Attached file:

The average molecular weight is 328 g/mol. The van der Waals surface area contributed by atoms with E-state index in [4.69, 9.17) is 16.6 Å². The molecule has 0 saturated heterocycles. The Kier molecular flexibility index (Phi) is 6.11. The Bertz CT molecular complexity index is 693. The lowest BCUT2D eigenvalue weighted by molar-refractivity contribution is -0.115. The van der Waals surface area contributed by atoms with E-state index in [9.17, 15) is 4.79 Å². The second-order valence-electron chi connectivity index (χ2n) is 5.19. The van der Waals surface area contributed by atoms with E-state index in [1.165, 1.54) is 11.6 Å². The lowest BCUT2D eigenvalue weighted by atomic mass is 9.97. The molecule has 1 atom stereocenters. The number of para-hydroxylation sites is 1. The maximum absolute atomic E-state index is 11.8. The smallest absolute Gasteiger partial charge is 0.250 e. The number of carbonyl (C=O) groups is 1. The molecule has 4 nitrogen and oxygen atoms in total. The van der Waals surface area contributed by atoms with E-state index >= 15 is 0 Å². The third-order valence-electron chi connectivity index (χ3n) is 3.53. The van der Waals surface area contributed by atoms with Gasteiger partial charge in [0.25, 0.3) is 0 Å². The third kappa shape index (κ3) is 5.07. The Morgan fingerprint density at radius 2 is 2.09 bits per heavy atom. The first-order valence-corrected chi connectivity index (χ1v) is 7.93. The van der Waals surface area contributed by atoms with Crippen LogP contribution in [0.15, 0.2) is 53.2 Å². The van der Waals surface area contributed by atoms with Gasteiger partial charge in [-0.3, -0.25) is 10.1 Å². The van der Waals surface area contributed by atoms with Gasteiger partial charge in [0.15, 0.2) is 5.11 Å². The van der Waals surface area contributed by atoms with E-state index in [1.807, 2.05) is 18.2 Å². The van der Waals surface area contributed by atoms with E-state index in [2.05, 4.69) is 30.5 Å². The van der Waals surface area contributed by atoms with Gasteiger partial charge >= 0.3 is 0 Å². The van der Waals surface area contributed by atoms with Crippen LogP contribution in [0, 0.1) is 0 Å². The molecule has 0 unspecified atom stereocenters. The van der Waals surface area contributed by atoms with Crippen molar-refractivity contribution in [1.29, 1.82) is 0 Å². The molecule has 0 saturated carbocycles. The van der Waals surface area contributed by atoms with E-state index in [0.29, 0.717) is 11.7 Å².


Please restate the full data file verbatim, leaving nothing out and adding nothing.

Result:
The average molecular weight is 328 g/mol. The van der Waals surface area contributed by atoms with E-state index in [4.69, 9.17) is 16.6 Å². The molecule has 0 saturated heterocycles. The Kier molecular flexibility index (Phi) is 6.11. The Bertz CT molecular complexity index is 693. The lowest BCUT2D eigenvalue weighted by molar-refractivity contribution is -0.115. The van der Waals surface area contributed by atoms with E-state index in [9.17, 15) is 4.79 Å². The second-order valence-electron chi connectivity index (χ2n) is 5.19. The van der Waals surface area contributed by atoms with E-state index in [1.165, 1.54) is 11.6 Å². The lowest BCUT2D eigenvalue weighted by atomic mass is 9.97. The molecule has 1 atom stereocenters. The number of para-hydroxylation sites is 1. The maximum absolute atomic E-state index is 11.8. The smallest absolute Gasteiger partial charge is 0.250 e. The number of carbonyl (C=O) groups is 1. The molecule has 4 nitrogen and oxygen atoms in total. The van der Waals surface area contributed by atoms with E-state index >= 15 is 0 Å². The third-order valence-electron chi connectivity index (χ3n) is 3.53. The van der Waals surface area contributed by atoms with Gasteiger partial charge in [0.25, 0.3) is 0 Å². The third kappa shape index (κ3) is 5.07. The Morgan fingerprint density at radius 2 is 2.09 bits per heavy atom. The first-order valence-corrected chi connectivity index (χ1v) is 7.93. The van der Waals surface area contributed by atoms with Crippen LogP contribution in [0.15, 0.2) is 53.2 Å². The van der Waals surface area contributed by atoms with Gasteiger partial charge in [-0.3, -0.25) is 10.1 Å². The van der Waals surface area contributed by atoms with Gasteiger partial charge in [0.15, 0.2) is 5.11 Å². The van der Waals surface area contributed by atoms with E-state index in [1.807, 2.05) is 18.2 Å². The van der Waals surface area contributed by atoms with E-state index in [2.05, 4.69) is 30.5 Å². The van der Waals surface area contributed by atoms with Gasteiger partial charge >= 0.3 is 0 Å². The van der Waals surface area contributed by atoms with Crippen LogP contribution in [0, 0.1) is 0 Å². The molecule has 0 unspecified atom stereocenters. The van der Waals surface area contributed by atoms with Crippen molar-refractivity contribution in [1.29, 1.82) is 0 Å². The molecule has 0 saturated carbocycles. The van der Waals surface area contributed by atoms with E-state index in [0.29, 0.717) is 11.7 Å².